Spring flowers from the road side and a visit to the bluebells.

May those who sow in tears reap with shouts of joy!

Psalms 126 : 5
Forget-me-nots and green alkanet
From left to right:
Yellow archangel, is a non-native species but like the dead nettle species. The flowers are lipped and hooded.  The leaves are hairy with toothed edges growing in opposing pairs.  They spread by long runners and seeds.

And then the pink Creeping comfrey, the flowers are in one sided spikes, deep pink at first,  then bluish and finally creamy white.  The leaves are inserted into the stem.  It is an aggressive coloniser and often thrown out by gardeners.

As one grows older one should grow more expert in finding beauty in unexpected places, in deserts and even towns, in ordinary human faces and among wild weeds.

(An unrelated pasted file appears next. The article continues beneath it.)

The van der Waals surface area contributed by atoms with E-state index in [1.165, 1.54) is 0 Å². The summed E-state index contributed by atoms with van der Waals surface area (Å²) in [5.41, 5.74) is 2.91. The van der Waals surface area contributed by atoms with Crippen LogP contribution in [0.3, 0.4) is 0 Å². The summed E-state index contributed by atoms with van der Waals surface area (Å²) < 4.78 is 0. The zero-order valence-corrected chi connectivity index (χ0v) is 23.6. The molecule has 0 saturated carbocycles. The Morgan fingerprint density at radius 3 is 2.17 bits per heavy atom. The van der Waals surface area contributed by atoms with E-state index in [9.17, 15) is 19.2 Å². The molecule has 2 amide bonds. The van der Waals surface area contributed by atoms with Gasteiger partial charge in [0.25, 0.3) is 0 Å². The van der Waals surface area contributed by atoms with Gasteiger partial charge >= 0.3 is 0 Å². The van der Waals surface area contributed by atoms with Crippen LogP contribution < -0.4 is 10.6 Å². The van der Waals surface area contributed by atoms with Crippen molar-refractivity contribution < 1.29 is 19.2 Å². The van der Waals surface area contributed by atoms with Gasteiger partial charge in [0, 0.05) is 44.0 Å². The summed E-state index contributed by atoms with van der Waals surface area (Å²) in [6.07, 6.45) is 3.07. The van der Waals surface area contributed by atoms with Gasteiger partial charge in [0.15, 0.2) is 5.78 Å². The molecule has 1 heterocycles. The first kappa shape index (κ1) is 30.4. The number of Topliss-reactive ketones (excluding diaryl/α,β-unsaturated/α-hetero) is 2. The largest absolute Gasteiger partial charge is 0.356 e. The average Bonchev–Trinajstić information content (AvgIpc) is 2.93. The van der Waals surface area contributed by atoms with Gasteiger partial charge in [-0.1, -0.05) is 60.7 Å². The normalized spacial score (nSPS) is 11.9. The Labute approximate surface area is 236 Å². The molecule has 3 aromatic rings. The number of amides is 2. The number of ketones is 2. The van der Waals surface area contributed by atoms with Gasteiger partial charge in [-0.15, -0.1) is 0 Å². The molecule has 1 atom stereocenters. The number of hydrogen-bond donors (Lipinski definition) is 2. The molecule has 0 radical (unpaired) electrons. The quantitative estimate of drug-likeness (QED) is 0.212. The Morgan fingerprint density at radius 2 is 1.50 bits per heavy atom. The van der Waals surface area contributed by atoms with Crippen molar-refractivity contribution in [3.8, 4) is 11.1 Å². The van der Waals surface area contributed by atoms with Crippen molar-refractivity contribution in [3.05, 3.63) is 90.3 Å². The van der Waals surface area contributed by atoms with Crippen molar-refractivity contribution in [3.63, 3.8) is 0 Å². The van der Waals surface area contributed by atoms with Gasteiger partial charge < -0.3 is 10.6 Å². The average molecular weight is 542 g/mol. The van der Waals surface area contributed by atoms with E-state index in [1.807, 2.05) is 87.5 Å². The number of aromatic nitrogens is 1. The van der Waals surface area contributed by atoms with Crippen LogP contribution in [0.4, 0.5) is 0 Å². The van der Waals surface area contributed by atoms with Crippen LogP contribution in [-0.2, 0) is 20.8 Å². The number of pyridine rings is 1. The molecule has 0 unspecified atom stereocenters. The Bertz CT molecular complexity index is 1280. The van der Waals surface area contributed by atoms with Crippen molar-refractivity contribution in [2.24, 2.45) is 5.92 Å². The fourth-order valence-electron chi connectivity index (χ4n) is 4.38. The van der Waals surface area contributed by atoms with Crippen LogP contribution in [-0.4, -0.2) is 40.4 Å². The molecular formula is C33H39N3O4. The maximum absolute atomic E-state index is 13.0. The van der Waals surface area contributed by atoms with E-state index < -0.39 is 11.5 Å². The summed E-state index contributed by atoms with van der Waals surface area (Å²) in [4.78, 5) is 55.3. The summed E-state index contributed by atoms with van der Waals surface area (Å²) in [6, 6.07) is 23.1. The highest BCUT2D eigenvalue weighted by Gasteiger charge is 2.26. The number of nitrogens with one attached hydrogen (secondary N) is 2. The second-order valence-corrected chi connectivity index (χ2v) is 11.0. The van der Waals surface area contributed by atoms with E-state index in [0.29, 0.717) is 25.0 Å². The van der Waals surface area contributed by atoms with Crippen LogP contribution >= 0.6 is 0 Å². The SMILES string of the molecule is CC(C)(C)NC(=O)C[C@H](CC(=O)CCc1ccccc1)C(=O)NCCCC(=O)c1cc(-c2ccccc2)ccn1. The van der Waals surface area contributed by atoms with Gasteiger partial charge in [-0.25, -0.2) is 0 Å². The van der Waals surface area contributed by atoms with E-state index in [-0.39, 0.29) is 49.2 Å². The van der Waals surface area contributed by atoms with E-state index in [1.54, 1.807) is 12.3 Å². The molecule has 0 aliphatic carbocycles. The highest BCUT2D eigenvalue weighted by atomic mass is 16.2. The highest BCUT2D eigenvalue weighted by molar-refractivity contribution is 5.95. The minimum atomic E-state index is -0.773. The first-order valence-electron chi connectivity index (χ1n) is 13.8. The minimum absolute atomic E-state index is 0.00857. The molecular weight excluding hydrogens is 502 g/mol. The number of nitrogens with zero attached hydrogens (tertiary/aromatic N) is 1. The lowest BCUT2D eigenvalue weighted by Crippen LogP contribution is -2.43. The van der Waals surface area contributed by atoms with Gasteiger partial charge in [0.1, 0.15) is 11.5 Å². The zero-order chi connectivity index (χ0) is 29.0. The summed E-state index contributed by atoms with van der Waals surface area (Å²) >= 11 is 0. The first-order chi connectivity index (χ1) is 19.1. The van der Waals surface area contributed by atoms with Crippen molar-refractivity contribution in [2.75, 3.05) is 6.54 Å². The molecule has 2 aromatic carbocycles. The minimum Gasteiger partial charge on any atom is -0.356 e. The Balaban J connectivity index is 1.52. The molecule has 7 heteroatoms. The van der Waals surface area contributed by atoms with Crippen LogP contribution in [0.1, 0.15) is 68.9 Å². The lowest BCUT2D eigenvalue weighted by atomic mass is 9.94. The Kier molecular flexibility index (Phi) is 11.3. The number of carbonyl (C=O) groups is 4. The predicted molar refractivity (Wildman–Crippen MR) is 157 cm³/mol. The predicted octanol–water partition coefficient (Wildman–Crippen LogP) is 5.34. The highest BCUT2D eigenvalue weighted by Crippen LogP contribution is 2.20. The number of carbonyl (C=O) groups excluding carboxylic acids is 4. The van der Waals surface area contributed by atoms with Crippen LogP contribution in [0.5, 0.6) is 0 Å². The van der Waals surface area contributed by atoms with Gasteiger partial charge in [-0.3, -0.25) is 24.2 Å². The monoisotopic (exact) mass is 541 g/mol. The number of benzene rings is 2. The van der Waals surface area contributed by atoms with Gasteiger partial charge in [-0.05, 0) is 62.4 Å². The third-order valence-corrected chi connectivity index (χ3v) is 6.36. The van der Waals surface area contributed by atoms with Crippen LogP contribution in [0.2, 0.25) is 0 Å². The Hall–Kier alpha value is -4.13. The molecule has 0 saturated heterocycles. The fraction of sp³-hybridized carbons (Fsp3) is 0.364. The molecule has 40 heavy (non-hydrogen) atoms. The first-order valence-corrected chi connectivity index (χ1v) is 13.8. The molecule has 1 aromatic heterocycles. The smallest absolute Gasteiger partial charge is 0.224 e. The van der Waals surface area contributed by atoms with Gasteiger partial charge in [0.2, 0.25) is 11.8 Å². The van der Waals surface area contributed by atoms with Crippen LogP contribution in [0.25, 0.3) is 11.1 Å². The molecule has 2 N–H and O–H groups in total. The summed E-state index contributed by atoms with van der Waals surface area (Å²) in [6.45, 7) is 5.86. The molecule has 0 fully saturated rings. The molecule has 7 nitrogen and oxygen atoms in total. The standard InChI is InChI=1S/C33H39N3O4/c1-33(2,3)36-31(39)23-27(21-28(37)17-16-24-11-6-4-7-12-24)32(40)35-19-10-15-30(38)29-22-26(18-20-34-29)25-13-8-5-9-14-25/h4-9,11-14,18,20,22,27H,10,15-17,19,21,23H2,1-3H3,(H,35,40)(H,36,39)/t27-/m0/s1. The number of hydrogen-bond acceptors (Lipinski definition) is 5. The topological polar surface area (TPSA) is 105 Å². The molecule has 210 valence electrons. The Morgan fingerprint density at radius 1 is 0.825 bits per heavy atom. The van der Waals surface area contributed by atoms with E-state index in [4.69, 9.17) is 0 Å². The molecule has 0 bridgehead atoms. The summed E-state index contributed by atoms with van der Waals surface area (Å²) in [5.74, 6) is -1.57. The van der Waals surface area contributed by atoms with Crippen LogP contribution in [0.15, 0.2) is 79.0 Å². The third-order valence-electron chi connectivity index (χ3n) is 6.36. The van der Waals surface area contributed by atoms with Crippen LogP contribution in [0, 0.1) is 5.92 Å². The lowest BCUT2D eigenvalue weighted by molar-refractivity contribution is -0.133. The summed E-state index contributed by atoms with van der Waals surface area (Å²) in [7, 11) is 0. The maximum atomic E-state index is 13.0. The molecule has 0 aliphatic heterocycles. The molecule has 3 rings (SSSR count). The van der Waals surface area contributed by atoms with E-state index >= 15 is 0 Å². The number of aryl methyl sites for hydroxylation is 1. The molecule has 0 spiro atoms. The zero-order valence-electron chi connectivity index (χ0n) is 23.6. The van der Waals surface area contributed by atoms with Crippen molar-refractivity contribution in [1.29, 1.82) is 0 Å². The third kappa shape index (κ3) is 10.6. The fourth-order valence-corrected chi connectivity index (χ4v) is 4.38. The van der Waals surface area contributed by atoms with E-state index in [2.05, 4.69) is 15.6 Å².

C.C. Vyvyan.
4 milk bottles each with its own stems. From left to right:
alkenet ( darker blue with white centre) yellow archangel,
creeping comfrey in pink and forget-me-not (paler blue with yellow centre).
All picked on the road side to the blue bell woods.
A first visit to the bluebell woods this morning… Bluebells prefer the rich, undisturbed soils of long – established woods, so you’re most likely to see them in old and ancient woodland.  Ancient woods are areas of woodland that have continued since 1600 in England and Wales and 1750 in Scotland. This is when maps started to be reasonably accurate so we can tell that they had trees for hundreds of years.
Easter has been so warm that many of the bluebells are open.
A little moss and lichen on old wood with new season bluebells. 

Politeness is the flower of humanity.

Joseph Joubert

Every flower blooms in its own time.

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